The lord of the ring

Tom Jones instructing a wrestling class at Varsity Pro Wrestling School of Excellence, Fratton. Portsmouth. ''Picture: Allan Hutchings (110116-392)
Tom Jones instructing a wrestling class at Varsity Pro Wrestling School of Excellence, Fratton. Portsmouth. ''Picture: Allan Hutchings (110116-392)
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When Tom Jones steps into the wrestling ring, he’s not just the star of the show – he’s running it.

The 29-year-old from Fareham, also known as The UK Kid, is an expert star wrestler, teacher, director and sales, publicity and merchandise manager all rolled into one.

He has his own wrestling empire, Varsity Pro Wrestling, which not only puts on regular shows at Portsmouth Guildhall but also includes a school, teaching and training the next generation of wrestlers.

His protégés come up against big name World Wrestling Entertainment superstars such as Bob Hardcore Holly, Road Dogg and Billy Gunn, who Tom flies over to the UK to appear at his Guildhall shows and act as guest trainers at his school.

Meanwhile Tom himself wrestles the world over.

He’s living a dream that many thought would never make it out of the pipe. Let’s face it, when a young boy says he wants to be a wrestler when he grows up, few would expect him to follow it through. It’s not something the schools careers advisers can help with either.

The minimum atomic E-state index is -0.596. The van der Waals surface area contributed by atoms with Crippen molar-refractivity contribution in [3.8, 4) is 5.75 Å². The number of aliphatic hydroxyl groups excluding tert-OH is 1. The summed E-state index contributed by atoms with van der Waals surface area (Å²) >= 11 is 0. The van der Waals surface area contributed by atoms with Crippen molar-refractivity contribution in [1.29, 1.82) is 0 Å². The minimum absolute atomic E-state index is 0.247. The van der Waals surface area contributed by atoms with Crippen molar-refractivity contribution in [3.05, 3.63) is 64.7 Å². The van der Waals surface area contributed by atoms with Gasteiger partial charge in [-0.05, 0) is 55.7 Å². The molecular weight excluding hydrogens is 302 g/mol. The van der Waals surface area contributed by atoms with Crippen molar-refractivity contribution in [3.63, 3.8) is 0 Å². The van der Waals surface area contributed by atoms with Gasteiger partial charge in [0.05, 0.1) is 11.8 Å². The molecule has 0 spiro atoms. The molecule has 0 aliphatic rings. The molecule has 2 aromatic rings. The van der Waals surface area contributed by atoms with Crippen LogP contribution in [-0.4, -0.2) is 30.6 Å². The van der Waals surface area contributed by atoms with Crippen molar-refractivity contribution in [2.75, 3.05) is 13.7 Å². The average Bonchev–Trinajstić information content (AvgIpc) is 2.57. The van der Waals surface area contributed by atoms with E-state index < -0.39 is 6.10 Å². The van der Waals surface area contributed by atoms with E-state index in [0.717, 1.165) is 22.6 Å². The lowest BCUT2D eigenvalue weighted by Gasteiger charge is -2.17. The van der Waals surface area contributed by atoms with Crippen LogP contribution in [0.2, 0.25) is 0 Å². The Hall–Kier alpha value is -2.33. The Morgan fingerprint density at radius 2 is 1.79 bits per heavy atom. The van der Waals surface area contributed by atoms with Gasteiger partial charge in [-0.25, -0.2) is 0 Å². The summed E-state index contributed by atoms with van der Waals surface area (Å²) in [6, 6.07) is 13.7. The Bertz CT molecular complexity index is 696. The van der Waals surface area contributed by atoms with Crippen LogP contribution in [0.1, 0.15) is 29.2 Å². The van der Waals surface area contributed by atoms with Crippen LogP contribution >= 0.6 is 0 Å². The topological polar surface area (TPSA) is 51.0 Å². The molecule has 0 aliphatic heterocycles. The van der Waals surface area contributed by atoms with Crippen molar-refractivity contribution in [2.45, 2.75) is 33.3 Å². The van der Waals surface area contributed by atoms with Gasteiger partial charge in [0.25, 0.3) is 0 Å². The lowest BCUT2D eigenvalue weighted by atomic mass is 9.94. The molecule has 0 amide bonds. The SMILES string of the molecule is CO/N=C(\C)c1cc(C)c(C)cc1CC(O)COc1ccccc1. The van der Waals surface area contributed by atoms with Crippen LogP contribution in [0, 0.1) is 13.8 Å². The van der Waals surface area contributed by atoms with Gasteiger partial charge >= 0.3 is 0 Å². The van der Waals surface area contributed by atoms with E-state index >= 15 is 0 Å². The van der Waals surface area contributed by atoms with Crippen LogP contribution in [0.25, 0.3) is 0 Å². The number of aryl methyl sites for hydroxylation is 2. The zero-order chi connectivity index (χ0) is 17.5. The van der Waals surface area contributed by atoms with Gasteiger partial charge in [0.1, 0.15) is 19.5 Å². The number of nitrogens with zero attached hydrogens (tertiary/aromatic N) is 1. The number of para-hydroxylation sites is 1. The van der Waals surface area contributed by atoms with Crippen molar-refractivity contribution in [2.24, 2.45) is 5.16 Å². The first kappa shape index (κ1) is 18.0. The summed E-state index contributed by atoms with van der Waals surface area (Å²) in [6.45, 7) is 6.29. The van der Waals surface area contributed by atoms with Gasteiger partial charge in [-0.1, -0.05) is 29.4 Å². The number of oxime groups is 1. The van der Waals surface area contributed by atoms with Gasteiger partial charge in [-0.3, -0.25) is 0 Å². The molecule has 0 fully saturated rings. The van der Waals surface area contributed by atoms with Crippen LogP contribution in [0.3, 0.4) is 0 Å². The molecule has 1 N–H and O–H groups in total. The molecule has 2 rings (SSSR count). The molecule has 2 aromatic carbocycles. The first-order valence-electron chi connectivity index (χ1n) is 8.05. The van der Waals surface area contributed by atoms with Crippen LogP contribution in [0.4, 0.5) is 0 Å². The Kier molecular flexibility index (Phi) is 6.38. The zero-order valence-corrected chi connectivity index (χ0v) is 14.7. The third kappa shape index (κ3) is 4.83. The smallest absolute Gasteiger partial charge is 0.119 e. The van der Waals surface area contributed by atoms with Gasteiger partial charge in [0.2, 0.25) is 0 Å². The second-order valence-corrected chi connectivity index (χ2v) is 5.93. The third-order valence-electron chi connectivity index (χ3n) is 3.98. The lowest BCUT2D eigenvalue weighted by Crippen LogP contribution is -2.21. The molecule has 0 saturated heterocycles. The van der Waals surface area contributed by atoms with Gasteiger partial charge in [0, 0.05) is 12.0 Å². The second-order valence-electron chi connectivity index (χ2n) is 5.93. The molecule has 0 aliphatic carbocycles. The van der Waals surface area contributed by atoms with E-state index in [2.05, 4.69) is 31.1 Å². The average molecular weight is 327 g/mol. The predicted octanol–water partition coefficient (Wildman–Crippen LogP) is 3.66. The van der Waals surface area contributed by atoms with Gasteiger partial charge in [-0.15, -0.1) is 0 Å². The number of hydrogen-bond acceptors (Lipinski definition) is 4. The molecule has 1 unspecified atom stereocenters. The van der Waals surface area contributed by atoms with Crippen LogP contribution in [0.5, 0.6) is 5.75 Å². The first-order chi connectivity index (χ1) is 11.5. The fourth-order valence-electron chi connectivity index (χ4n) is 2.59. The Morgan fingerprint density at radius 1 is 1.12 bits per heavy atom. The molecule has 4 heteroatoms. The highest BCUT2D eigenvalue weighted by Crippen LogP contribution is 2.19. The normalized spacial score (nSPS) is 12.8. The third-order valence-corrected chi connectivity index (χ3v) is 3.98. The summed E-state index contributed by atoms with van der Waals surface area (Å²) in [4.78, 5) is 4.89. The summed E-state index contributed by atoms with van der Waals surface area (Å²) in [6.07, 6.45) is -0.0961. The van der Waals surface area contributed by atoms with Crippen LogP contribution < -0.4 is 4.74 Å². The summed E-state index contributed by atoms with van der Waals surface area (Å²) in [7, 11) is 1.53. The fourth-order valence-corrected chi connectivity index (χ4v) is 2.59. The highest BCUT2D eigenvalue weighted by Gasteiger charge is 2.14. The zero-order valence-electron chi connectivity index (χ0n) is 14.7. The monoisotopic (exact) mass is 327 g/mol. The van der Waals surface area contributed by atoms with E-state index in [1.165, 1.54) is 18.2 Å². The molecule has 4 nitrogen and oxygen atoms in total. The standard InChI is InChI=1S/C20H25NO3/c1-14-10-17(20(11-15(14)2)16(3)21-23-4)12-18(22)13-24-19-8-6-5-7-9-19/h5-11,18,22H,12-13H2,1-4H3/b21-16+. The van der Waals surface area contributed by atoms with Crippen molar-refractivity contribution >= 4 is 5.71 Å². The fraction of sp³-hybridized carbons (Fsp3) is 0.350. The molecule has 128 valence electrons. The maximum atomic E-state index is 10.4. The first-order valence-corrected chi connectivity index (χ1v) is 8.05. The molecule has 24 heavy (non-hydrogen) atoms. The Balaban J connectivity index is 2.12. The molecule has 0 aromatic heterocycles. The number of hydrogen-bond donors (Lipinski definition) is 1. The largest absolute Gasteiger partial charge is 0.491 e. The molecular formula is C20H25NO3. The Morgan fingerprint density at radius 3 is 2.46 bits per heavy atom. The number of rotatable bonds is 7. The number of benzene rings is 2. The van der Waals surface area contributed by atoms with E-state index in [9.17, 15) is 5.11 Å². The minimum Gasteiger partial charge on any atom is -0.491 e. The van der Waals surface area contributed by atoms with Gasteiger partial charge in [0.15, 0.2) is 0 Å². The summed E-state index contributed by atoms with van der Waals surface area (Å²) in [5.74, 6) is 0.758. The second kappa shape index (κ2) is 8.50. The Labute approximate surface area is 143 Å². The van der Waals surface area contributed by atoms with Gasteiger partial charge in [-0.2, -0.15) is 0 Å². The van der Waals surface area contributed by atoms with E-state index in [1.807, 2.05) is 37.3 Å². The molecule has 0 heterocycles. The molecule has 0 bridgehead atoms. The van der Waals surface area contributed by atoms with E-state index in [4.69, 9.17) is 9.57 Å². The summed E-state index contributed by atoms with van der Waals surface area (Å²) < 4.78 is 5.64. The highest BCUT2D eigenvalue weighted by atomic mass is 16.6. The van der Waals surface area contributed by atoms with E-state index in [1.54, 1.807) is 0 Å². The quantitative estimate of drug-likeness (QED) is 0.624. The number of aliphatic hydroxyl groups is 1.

But Tom says he’s wanted to be a wrestler for as long as he can remember. When he was four or five he would watch WWF (now WWE) on Sky TV, wide-eyed at ‘the glitz and glamour, the flashing lights and the showmanship’. He would even draw pictures of himself in his imagined wrestling clothes.

When he was older, he would go to watch wrestling shows in Gosport, but they didn’t match up to his idea of what wrestling should be.

He says: ‘When I was 14, I wrote a letter to the wrestling company saying the guys I saw weren’t very good and explaining that I considered myself an expert because I’d been watching wrestling for so long.

‘They invited me to their training school and the two guys I’d seen beat me up.’

But Tom enjoyed it and he kept going back. He turned professional at the age of 16. However, his appetite still wasn’t satisfied.

‘There was no glitz, no glamour,’ he explains.

‘I would do these small shows and then go home to watch WWE on TV and think “that’s what I want”.’

Then one day, when Tom was watching his favourite wrestler – this year’s WWE Hall of Fame inductee Shawn Michaels – on TV, he glimpsed a number for a wrestling school on Michaels’ T-shirt.

So Tom got his video recorder ready for the late night repeat of the show, recorded it, re-watched it, paused it and wrote down and called the number.

He sent videos of his shows to Michaels, along with a letter explaining what he’d been doing and why wrestling was his dream. Then he waited for an answer.

Eventually he got a postcard back saying simply ‘please send five dollars for a brochure’.